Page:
Thursday, August 16, 2007

The Kiss Of Death

You know you’ve lost your groove when the “so-called” leading country of democracy supports a group in elections and that group consistently loses. These loses are not just in one country or region, but all over the world. There is no political group in the world today that wants its party or movement supported by the US. It seems that having the support of the US is the worse endorsement you can get. I remember a time when the world looked to America as the beacon of hope and worthy of emulation, I guess those days are long gone.

“It’s the kiss of death,” said Turki al-Rasheed, a Saudi reformer who watched last Sunday’s elections closely. “The minute you are counted on or backed by the Americans, kiss it goodbye, you will never win.”

The paradox of American policy in the Middle East — promoting democracy on the assumption it will bring countries closer to the West — is that almost everywhere there are free elections, the American-backed side tends to lose.

Lebanon’s voters in the Metn district, in other words, appeared to have joined the Palestinians, who voted for Hamas; the Iraqis, who voted for a government sympathetic to Iran; and the Egyptians, who have voted in growing numbers in recent elections for the Islamist Muslim Brotherhood. “No politician can afford to identify with the West because poll after poll shows people don’t believe in the U.S. agenda,” said Mustafa Hamarneh, until recently the director of the Center for Strategic Studies at the University of Jordan. Mr. Hamarneh is running for a seat in Jordan’s Parliament in November, but he says he has made a point of keeping his campaign focused locally, and on bread-and-butter issues. “If somebody goes after you as pro-American he can hurt you,” he said.[1]

This should show the neo-cons that even if they try to promote democracy at the end of a gun it won’t work, whoever they support is going to lose in a free and fair election. It looks like we are back in the puppet regime, dictator mode again. You know that it is so much cleaner and just requires bribe money. Free elections are so messy and you can’t predict the outcomes. There is nothing worse than to expend all that money and all those lives only to get a government that will be hostile to you anyway. That ole dictator ain’t looking so bad right about now.

In part, regional analysts say, candidates are tainted by the baggage of American foreign policy — from its backing of Israel to the violence in Iraq. But more important, they say, American support is often applied to one faction instead of to institutions, causing further division rather than bringing stability.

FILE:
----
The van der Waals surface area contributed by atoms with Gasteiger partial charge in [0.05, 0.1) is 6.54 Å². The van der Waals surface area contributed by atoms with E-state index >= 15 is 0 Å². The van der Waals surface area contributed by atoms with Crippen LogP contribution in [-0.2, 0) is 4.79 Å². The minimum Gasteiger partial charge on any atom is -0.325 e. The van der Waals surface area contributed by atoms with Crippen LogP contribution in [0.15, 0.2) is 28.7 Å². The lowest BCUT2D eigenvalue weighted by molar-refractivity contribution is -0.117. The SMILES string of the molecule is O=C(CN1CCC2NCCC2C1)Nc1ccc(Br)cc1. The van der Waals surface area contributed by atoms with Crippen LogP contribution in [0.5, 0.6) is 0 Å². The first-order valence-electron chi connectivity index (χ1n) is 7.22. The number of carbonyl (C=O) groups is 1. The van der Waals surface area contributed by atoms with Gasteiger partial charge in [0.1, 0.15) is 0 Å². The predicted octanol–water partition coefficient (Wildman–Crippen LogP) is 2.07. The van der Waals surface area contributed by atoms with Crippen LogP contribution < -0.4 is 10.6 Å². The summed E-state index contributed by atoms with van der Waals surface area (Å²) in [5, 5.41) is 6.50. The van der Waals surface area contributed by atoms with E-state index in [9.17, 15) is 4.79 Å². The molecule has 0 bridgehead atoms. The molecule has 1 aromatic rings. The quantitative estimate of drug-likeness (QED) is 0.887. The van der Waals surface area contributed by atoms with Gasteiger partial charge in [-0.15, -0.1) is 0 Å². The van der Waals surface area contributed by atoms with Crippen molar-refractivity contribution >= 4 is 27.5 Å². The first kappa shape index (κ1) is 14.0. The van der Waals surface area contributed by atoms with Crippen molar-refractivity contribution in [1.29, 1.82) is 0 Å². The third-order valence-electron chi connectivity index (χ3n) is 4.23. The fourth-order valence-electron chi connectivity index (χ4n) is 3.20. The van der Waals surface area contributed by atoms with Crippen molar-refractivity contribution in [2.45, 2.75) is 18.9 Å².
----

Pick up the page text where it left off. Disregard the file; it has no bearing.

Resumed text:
The problem is not necessarily the support itself, Mr. Nassif said, but that it invariably skews conflicts, worsening rather than easing sectarian and ethnic tensions.

“When the U.S. interferes in favor of one party, their interference leads to an explosion,” he said. “The U.S. openly says it supports the Siniora government, but it should say we support the Lebanese government.”[2]

If I didn’t know better I would say he was advocating even handed treatment, but that couldn’t be right. Whether you support Barack Obama or not, the one thing I have to agree with him is that we have to begin to do things another way. The same old rhetoric and business as usual politics is not working, it is not working here or abroad. The world is tired of the same old crap coming out of Washington no matter who is espousing it. If whoever comes into office is not willing to change how we do foreign policy then it won’t matter who wins.

We must get to the place where we are once again viewed as the country that supports the rights of the people and not a divider of the people. Promoting division and factionalism in the long run only hurts our interests and our standing. I don’t really hear that from the current crop of candidates; it seems that they disagree more with how it was done, more than what was done. This would be a dangerous omen to the rest of the world.


[2] Ibid.

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